In order to start using OBS with your Periscope account you need to first activate Periscope Producer. Here are the steps.
- apply for Periscope Producer here
- after receiving your confirmation email force restart your Periscope
- go to Settings > Advanced Sources
- take note of your source connection information
Start OBS and
- go to Settings > Stream
- fill in the source connection information
- go to > Output
- enter Video Bitrate “800”
- enter Audio Bitrate “64”
- click “OK”
All the settings are complete and you are now ready to start streaming.
To take a screenshot of the entire screen display
- press command+shift+3.
To take a portion of the screen
- press command+shift+4
- click and drag to the diagonal corner of the desired area.
To take a screen of a particular window or menu
- press command+shift+4
- press space bar
- place cursor over desired window
- click mouse button or touchpad
I had a great blab with Masashi (@soycamino), Keizo (@kanji_k) and Dave (@DaveinOsaka) yesterday. It was my first time to Blab. It is not as fun as Periscope but then again Blab is for a different purpose altogether.
One thing I had learned from Dave in the short short time that he was there was that we should judge how long to scope for by the content variety within what we want to show. The more variety the longer you can or should scope. Content could be many things. It could have visual content, verbal content or both. This means you should probably not scope if you have neither visual nor verbal content, unless of course you are out to torture and drive away viewers.
The single keyword, ‘variety’, made complete sense and seems obvious now but it is not always obvious when you are too busy scoping.
Just finished participating in a four-person panel talk about learning Japanese.
Here are some points of commonality among panelists:
- regularity of study
- motviation through some interest in the target language’s culture
- enjoying the learning (relates to #2)
- authentic material or authentic situations
For me learning is like being the anthropologist Levi-Strauss: you emmerse yourself in the culture. You need to “be there”. Others said as much.
But the biggest thing is motivation I think, something I didn’t focus on explicitly even though I was talking about it. Zen Buddhism has been a focal point for my interest. In Zen one must be no different to the thing that it trying to know. Pure intuition. But Zen or no Zen one still needs to be interested in some aspect of the langauge or culture.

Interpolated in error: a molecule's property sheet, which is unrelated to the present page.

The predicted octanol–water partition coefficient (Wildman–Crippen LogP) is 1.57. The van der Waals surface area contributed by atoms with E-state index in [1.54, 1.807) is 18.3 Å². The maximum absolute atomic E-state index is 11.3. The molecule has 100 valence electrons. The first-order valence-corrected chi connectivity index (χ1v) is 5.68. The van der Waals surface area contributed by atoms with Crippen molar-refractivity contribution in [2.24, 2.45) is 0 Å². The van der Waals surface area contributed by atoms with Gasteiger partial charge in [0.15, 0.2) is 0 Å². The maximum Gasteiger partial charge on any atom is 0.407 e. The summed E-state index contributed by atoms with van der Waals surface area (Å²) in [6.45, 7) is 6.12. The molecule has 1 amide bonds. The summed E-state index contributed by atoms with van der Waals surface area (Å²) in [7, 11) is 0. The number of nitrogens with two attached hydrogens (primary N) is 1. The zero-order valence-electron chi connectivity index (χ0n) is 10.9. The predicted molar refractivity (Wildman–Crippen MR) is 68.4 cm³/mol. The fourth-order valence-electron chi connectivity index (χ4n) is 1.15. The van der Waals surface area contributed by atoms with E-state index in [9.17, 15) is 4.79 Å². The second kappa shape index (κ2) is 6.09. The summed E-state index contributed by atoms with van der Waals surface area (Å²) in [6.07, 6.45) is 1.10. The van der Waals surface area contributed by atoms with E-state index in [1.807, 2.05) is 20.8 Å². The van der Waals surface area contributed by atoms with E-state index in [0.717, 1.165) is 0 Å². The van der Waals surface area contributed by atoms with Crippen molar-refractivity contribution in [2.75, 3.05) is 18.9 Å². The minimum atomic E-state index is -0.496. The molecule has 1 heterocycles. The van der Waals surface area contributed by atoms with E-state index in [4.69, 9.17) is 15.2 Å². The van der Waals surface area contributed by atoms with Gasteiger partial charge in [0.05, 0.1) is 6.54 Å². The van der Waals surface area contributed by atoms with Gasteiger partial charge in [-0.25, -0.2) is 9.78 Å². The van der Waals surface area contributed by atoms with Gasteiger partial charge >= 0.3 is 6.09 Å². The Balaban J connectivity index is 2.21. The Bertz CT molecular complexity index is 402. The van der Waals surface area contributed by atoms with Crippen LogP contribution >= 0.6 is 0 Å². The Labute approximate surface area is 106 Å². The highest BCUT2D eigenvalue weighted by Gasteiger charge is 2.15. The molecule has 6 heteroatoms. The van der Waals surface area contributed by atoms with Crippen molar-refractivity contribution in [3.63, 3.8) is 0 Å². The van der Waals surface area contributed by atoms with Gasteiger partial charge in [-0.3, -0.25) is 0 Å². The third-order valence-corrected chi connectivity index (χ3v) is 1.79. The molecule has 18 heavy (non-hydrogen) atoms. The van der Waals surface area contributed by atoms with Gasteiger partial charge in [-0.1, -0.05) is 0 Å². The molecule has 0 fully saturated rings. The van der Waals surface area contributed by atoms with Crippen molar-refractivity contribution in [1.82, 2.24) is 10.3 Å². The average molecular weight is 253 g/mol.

There are so many things which one can discuss about learning that it simply cannot be covered in one’s 15 minutes of alloted time or one’s “fifteen-minutes of fame”.
I will try to flesh out these thoughts here but I truly always get inspired to write after one of these Hiroshima JALT meetings. The fact I don’t write much testifies to the fact I haven’t been getting enough intellectual stimulation lately.
Here are three quick and dirty ways to get to know your prepositions:
Read a Book
There are books out there, like anything else, specifically geared towards learning and understanding prepositions. One that I recommend is English Prepositions Explained by Seth Lindstromberg. It approaches it from a cognitive linguistic perspectives that, in my opinion, works really well. It is also comparative in the sense that it contrasts them against each other.
Make and Do Gap Fills
Get a text into Word and make a gap fill by doing a Search and Replace of your target prepositions and then do them. You can make these for your students or have them make them themselves.
Read a Dictionary
While most people use dictionaries to look up definitions of words they rarely sit down and look at all the various meanings of a word. Not only are the meanings related but they stem from its core meaning or meanings. So it pays to look at all of them to not only reinforce the ones you know but also learn others you may have come across but not intimate with, as well as familiarize yourself with first time encountered meanings.